12. Food and Mood: Using food with young clients can help put them in a better mood and if they’re in a better mood, generally counseling proceeds a bit more smoothly. Our food guidelines include: (a) we try to keep relatively healthy snacks available (e.g., sugarless gum, juice, herbal tea, granola bars, carrots, grapes); (b) we don’t always offer something to eat (that usually depends on the time of day and the client’s hunger state), but we usually offer something to drink at the beginning of each session; (c) occasionally kids will overstep boundaries and ask for more and more food and sometimes they begin to expect treats, or even to criticize their counselor for the types of treats available—but of course, such behavior simply provides the astute professional with more material for exploration and interpretation. Perhaps children who act out with respect to food lack social inhibition—or are not eating well—or are impulsive—or are hungry for attention. Whatever the case, food items provide opportunity for discussion, feedback, and behavior change. And of course, food almost always improves mood.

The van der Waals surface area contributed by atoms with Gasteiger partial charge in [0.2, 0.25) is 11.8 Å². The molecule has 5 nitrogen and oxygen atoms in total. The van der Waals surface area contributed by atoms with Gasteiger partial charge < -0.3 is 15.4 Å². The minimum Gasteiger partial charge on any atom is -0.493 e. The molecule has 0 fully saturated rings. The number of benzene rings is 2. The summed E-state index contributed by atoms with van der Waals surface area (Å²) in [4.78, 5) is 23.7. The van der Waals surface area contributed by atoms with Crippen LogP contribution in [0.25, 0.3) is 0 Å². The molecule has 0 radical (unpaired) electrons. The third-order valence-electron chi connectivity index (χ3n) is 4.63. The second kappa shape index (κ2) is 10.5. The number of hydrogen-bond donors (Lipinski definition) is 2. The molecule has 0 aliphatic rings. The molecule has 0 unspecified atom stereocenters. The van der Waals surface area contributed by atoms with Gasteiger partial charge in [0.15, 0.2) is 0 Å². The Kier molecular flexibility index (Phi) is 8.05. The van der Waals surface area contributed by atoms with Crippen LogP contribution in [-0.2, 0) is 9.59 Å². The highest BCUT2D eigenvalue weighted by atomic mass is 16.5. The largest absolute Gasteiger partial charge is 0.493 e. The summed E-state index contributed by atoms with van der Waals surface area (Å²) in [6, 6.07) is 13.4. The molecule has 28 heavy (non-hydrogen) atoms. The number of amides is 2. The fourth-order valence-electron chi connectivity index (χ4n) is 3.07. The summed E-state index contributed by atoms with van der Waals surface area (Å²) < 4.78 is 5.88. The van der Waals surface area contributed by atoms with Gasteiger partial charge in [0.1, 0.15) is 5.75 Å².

13. A Multicultural Opening: In the video clip with John and Michael, John begins by noting differences between the two of them and then asking Michael to share some of his personal experiences about being an African American gang member. This opening comes dangerously close to an inappropriate request – for Michael to educate John about his culture and lifestyle. However, because John emphasizes his interest in Michael’s personal experiences, the opening may be appropriate – but you can be the judge.
  14. Noticing Process in Counseling: When there’s a clear pattern that begins to manifest itself in the counseling session, it’s best to acknowledge that pattern. This may be a pattern, as in the John-Michael clip, where the counselor is not “getting it” or having trouble accurately listening to the client. Or, it may be a situation where the counselor is trying to convince the student of something, but the student is resisting. In these situations, it’s recommended that the counselor acknowledge the process reality in the session.